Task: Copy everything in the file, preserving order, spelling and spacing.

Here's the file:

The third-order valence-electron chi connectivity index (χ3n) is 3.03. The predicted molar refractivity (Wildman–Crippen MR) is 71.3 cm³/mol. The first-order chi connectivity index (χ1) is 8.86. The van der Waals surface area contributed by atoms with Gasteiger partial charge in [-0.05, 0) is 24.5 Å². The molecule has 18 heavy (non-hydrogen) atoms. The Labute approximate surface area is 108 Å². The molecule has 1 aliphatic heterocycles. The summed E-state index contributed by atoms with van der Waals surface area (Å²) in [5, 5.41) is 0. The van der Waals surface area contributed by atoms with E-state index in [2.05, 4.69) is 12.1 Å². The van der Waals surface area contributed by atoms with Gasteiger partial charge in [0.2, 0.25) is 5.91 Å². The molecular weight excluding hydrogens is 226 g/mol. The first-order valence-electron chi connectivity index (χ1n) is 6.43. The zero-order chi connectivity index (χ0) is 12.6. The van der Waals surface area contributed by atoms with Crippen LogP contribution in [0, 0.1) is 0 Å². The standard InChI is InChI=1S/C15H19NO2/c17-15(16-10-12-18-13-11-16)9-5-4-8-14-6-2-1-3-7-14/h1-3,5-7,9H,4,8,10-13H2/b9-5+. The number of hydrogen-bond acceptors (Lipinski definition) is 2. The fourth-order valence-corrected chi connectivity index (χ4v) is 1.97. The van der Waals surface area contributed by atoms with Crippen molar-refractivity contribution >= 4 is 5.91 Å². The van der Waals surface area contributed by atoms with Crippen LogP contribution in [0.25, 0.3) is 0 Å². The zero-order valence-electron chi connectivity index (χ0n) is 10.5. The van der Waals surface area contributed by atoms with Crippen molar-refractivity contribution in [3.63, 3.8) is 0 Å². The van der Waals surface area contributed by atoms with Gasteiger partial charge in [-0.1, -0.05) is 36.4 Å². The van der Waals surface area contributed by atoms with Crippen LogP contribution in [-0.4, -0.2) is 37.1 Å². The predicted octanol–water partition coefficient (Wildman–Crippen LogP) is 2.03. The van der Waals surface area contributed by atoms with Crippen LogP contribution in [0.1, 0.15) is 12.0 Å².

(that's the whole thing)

The third-order valence-electron chi connectivity index (χ3n) is 3.03. The predicted molar refractivity (Wildman–Crippen MR) is 71.3 cm³/mol. The first-order chi connectivity index (χ1) is 8.86. The van der Waals surface area contributed by atoms with Gasteiger partial charge in [-0.05, 0) is 24.5 Å². The molecule has 18 heavy (non-hydrogen) atoms. The Labute approximate surface area is 108 Å². The molecule has 1 aliphatic heterocycles. The summed E-state index contributed by atoms with van der Waals surface area (Å²) in [5, 5.41) is 0. The van der Waals surface area contributed by atoms with E-state index in [2.05, 4.69) is 12.1 Å². The van der Waals surface area contributed by atoms with Gasteiger partial charge in [0.2, 0.25) is 5.91 Å². The molecular weight excluding hydrogens is 226 g/mol. The first-order valence-electron chi connectivity index (χ1n) is 6.43. The zero-order chi connectivity index (χ0) is 12.6. The van der Waals surface area contributed by atoms with Crippen LogP contribution in [0, 0.1) is 0 Å². The standard InChI is InChI=1S/C15H19NO2/c17-15(16-10-12-18-13-11-16)9-5-4-8-14-6-2-1-3-7-14/h1-3,5-7,9H,4,8,10-13H2/b9-5+. The number of hydrogen-bond acceptors (Lipinski definition) is 2. The fourth-order valence-corrected chi connectivity index (χ4v) is 1.97. The van der Waals surface area contributed by atoms with Crippen molar-refractivity contribution >= 4 is 5.91 Å². The van der Waals surface area contributed by atoms with Crippen LogP contribution in [0.25, 0.3) is 0 Å². The zero-order valence-electron chi connectivity index (χ0n) is 10.5. The van der Waals surface area contributed by atoms with Crippen molar-refractivity contribution in [3.63, 3.8) is 0 Å². The van der Waals surface area contributed by atoms with Gasteiger partial charge in [-0.1, -0.05) is 36.4 Å². The van der Waals surface area contributed by atoms with Crippen LogP contribution in [-0.4, -0.2) is 37.1 Å². The predicted octanol–water partition coefficient (Wildman–Crippen LogP) is 2.03. The van der Waals surface area contributed by atoms with Crippen LogP contribution in [0.1, 0.15) is 12.0 Å².